Gold Slides to Six-Week Low as Commodity Demand May Drop

Gold futures slumped to a six-week low as signs of slowing growth in China dimmed the outlook for commodities demand.

Foreign direct investment slid for the 10th time in 11 months, China’s government said today. The dollar gained as much as 0.4 percent against a six-currency basket on speculation this week’s European Union summit in Brussels will fail to provide clarity on potential financial aid for Spain. The Standard & Poor’s GSCI Spot Index of 24 raw materials tumbled as much as 1.4 percent.

“The gold bulls are nervous about the hitherto slowing Chinese economy and the impact that this will have on overall commodity demand,” Jon Nadler, an analyst at Kitco Inc., a precious-metal refiner and research company in Montreal, said in a report. “Meanwhile, the nebulous situation in Europe continues to unnerve speculators as well.”

Gold futures for December delivery fell 1.2 percent to settle at $1,724 an ounce at 1:40 p.m. on the Comex in New York. Earlier, the metal touched $1,716, the lowest since Sept. 7.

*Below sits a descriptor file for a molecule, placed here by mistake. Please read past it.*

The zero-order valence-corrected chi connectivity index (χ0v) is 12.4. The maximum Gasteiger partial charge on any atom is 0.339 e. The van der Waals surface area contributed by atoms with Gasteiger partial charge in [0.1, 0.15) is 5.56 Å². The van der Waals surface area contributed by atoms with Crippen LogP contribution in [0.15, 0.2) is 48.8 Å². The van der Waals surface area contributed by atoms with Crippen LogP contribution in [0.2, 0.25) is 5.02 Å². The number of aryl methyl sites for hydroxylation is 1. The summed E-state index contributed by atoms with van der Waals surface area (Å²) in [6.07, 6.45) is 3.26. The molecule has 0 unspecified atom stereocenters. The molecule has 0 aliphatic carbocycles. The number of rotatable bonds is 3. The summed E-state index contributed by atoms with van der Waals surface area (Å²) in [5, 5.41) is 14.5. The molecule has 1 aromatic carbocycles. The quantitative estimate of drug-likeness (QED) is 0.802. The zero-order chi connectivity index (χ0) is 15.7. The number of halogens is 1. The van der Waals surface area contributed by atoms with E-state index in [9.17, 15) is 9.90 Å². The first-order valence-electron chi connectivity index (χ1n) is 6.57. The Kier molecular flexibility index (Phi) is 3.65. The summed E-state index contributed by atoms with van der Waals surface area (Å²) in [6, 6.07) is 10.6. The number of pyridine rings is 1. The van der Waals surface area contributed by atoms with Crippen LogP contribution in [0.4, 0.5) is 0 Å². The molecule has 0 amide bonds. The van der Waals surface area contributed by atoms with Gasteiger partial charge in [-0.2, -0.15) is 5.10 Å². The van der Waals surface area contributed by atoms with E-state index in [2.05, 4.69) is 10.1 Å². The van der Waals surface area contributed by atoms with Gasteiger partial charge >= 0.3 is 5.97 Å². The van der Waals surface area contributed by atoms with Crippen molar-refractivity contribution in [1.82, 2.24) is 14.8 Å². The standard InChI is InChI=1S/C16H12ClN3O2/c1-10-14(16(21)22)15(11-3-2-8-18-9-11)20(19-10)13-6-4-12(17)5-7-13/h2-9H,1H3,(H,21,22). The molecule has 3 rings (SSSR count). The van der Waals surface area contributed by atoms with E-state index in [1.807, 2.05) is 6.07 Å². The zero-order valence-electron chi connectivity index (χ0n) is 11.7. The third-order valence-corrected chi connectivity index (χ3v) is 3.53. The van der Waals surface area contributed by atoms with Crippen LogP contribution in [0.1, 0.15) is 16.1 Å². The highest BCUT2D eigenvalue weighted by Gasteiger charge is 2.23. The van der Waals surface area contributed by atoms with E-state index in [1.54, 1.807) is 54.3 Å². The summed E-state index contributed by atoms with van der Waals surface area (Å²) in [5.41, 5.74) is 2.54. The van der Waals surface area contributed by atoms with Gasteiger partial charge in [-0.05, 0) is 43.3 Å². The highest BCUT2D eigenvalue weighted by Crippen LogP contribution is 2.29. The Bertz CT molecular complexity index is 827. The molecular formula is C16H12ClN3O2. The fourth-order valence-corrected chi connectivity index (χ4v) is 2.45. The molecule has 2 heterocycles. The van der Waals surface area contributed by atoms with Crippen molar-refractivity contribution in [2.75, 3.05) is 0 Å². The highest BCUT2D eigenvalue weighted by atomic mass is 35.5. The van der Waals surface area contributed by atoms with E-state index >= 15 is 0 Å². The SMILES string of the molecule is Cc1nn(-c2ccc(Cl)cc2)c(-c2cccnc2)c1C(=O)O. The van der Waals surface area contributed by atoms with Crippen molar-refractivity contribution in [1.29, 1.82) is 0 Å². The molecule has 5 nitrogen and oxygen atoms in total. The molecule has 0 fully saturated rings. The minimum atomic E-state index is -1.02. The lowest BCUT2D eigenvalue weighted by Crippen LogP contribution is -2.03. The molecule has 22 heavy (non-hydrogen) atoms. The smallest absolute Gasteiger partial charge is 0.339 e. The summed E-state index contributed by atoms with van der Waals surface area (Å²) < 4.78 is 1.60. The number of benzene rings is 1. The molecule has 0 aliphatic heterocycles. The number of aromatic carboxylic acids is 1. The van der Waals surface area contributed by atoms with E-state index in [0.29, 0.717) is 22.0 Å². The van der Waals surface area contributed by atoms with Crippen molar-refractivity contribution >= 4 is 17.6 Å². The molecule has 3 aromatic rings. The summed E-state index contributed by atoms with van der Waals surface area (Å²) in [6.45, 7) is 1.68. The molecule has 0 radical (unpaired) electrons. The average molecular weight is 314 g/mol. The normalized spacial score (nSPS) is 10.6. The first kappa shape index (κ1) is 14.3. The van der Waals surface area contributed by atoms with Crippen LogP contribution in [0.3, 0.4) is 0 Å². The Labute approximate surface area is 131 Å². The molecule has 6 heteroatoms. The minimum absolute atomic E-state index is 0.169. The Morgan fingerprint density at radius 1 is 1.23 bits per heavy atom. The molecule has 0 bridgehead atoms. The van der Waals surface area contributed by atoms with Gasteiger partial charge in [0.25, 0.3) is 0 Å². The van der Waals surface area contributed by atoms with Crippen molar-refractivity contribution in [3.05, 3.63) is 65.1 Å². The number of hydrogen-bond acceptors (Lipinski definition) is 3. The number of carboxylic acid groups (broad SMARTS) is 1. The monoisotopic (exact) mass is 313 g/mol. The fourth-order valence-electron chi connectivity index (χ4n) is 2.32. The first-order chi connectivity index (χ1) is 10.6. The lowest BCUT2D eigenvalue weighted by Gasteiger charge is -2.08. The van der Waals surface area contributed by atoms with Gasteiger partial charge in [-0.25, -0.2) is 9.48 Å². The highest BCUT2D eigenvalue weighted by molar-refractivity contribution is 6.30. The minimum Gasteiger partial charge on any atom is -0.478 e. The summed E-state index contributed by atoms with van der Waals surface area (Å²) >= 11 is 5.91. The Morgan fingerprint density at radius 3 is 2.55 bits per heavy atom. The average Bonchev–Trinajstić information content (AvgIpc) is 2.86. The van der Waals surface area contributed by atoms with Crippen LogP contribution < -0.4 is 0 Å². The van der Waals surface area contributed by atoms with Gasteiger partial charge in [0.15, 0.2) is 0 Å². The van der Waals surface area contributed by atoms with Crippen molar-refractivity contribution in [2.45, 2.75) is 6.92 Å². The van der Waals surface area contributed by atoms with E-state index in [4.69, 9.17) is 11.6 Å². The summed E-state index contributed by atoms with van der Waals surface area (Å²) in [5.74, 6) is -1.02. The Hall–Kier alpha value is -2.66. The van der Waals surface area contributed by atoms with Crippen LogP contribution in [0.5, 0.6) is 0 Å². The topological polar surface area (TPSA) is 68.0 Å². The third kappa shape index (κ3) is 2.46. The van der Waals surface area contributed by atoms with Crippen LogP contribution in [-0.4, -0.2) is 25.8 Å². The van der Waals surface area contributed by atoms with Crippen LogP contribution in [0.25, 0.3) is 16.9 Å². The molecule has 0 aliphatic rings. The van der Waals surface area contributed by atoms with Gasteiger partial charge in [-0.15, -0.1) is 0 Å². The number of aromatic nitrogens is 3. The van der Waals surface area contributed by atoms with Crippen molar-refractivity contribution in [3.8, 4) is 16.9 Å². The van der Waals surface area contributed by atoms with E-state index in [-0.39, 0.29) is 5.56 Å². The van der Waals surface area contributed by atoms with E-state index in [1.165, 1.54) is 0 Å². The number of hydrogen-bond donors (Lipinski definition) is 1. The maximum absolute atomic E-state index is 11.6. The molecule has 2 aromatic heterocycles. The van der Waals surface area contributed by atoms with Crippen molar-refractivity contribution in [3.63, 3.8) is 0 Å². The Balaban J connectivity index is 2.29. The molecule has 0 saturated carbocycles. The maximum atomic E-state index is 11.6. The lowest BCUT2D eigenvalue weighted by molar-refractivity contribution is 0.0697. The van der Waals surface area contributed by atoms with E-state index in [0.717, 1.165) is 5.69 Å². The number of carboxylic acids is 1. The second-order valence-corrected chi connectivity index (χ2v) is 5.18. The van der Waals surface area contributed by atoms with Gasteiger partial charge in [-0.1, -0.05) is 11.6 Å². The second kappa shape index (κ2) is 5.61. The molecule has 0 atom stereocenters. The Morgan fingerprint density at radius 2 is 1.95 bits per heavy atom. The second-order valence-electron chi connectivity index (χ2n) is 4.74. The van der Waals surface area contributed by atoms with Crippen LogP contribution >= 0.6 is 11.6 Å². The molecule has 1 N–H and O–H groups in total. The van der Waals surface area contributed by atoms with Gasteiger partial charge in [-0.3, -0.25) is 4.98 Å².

Prices have dropped 3.2 percent in two weeks on concern that global central banks will reduce stimulus measures, curbing demand for the metal as a hedge against inflation. Government reports this week showed China’s industrial production, retail sales and fixed-asset investment accelerated in September, while U.S. housing starts jumped to a four-year high.

“When it comes to China, it seems that gold is now unable to benefit from either bullish or bearish economic news from that country,” Nadler said.

Silver futures for December delivery slid 2.3 percent to $32.097 an ounce in New York, extending the weekly drop to 4.7 percent.

On the New York Mercantile Exchange, platinum futures for January delivery slipped 1.7 percent to $1,615.50 an ounce. Palladium futures for December delivery retreated 3.7 percent to $623 an ounce.

To contact the reporter on this story: Joe Richter in New York at jrichter1@bloomberg.net

To contact the editor responsible for this story: Steve Stroth at sstroth@bloomberg.net

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